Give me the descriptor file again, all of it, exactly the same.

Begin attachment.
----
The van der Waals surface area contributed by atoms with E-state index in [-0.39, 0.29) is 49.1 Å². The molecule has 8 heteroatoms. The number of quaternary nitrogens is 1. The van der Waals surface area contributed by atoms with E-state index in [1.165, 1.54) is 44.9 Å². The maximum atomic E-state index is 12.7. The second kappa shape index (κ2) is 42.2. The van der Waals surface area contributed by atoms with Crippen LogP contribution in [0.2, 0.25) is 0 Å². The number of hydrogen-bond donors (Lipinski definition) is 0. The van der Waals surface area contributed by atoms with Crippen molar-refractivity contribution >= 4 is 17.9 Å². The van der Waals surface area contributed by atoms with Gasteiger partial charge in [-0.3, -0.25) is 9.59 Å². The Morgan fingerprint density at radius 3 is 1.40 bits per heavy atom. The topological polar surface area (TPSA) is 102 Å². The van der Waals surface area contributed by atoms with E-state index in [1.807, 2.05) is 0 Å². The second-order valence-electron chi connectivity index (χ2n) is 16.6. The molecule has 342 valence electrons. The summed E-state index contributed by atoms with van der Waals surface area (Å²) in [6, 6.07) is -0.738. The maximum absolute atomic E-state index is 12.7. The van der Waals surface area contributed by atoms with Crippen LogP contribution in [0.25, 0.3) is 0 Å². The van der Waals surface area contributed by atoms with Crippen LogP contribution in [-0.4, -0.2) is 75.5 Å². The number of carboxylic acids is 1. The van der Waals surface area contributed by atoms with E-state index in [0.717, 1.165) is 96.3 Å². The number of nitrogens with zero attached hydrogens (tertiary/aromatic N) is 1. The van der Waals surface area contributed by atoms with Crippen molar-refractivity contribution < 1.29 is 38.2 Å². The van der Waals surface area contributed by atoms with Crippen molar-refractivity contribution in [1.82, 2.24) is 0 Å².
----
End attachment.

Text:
The van der Waals surface area contributed by atoms with E-state index in [-0.39, 0.29) is 49.1 Å². The molecule has 8 heteroatoms. The number of quaternary nitrogens is 1. The van der Waals surface area contributed by atoms with E-state index in [1.165, 1.54) is 44.9 Å². The maximum atomic E-state index is 12.7. The second kappa shape index (κ2) is 42.2. The van der Waals surface area contributed by atoms with Crippen LogP contribution in [0.2, 0.25) is 0 Å². The number of hydrogen-bond donors (Lipinski definition) is 0. The van der Waals surface area contributed by atoms with Crippen molar-refractivity contribution >= 4 is 17.9 Å². The van der Waals surface area contributed by atoms with Gasteiger partial charge in [-0.3, -0.25) is 9.59 Å². The Morgan fingerprint density at radius 3 is 1.40 bits per heavy atom. The topological polar surface area (TPSA) is 102 Å². The van der Waals surface area contributed by atoms with E-state index in [1.807, 2.05) is 0 Å². The second-order valence-electron chi connectivity index (χ2n) is 16.6. The molecule has 342 valence electrons. The summed E-state index contributed by atoms with van der Waals surface area (Å²) in [6, 6.07) is -0.738. The maximum absolute atomic E-state index is 12.7. The van der Waals surface area contributed by atoms with Crippen LogP contribution in [0.25, 0.3) is 0 Å². The van der Waals surface area contributed by atoms with Crippen LogP contribution in [-0.4, -0.2) is 75.5 Å². The number of carboxylic acids is 1. The van der Waals surface area contributed by atoms with E-state index in [0.717, 1.165) is 96.3 Å². The number of nitrogens with zero attached hydrogens (tertiary/aromatic N) is 1. The van der Waals surface area contributed by atoms with Crippen molar-refractivity contribution < 1.29 is 38.2 Å². The van der Waals surface area contributed by atoms with Crippen molar-refractivity contribution in [1.82, 2.24) is 0 Å².